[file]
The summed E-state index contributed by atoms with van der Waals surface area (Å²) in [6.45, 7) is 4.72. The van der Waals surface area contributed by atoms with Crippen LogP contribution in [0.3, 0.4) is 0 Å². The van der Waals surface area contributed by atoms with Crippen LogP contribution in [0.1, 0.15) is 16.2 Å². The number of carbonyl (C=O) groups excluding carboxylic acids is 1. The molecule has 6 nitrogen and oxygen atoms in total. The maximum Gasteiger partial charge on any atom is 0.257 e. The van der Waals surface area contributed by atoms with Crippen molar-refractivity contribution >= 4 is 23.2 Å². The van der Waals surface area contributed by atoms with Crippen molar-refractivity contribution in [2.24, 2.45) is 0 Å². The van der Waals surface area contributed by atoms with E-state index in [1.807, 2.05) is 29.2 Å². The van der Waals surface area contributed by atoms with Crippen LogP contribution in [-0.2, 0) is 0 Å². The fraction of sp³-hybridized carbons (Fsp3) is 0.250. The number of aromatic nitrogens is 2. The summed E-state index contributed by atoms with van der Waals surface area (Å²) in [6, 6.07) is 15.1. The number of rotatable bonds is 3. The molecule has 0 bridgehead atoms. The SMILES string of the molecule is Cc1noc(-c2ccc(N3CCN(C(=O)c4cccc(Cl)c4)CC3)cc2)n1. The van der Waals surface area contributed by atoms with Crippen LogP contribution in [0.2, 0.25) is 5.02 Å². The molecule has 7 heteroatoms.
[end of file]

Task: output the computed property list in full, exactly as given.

The summed E-state index contributed by atoms with van der Waals surface area (Å²) in [6.45, 7) is 4.72. The van der Waals surface area contributed by atoms with Crippen LogP contribution in [0.3, 0.4) is 0 Å². The van der Waals surface area contributed by atoms with Crippen LogP contribution in [0.1, 0.15) is 16.2 Å². The number of carbonyl (C=O) groups excluding carboxylic acids is 1. The molecule has 6 nitrogen and oxygen atoms in total. The maximum Gasteiger partial charge on any atom is 0.257 e. The van der Waals surface area contributed by atoms with Crippen molar-refractivity contribution >= 4 is 23.2 Å². The van der Waals surface area contributed by atoms with Crippen molar-refractivity contribution in [2.24, 2.45) is 0 Å². The van der Waals surface area contributed by atoms with E-state index in [1.807, 2.05) is 29.2 Å². The van der Waals surface area contributed by atoms with Crippen LogP contribution in [-0.2, 0) is 0 Å². The fraction of sp³-hybridized carbons (Fsp3) is 0.250. The number of aromatic nitrogens is 2. The summed E-state index contributed by atoms with van der Waals surface area (Å²) in [6, 6.07) is 15.1. The number of rotatable bonds is 3. The molecule has 0 bridgehead atoms. The SMILES string of the molecule is Cc1noc(-c2ccc(N3CCN(C(=O)c4cccc(Cl)c4)CC3)cc2)n1. The van der Waals surface area contributed by atoms with Crippen LogP contribution in [0.2, 0.25) is 5.02 Å². The molecule has 7 heteroatoms.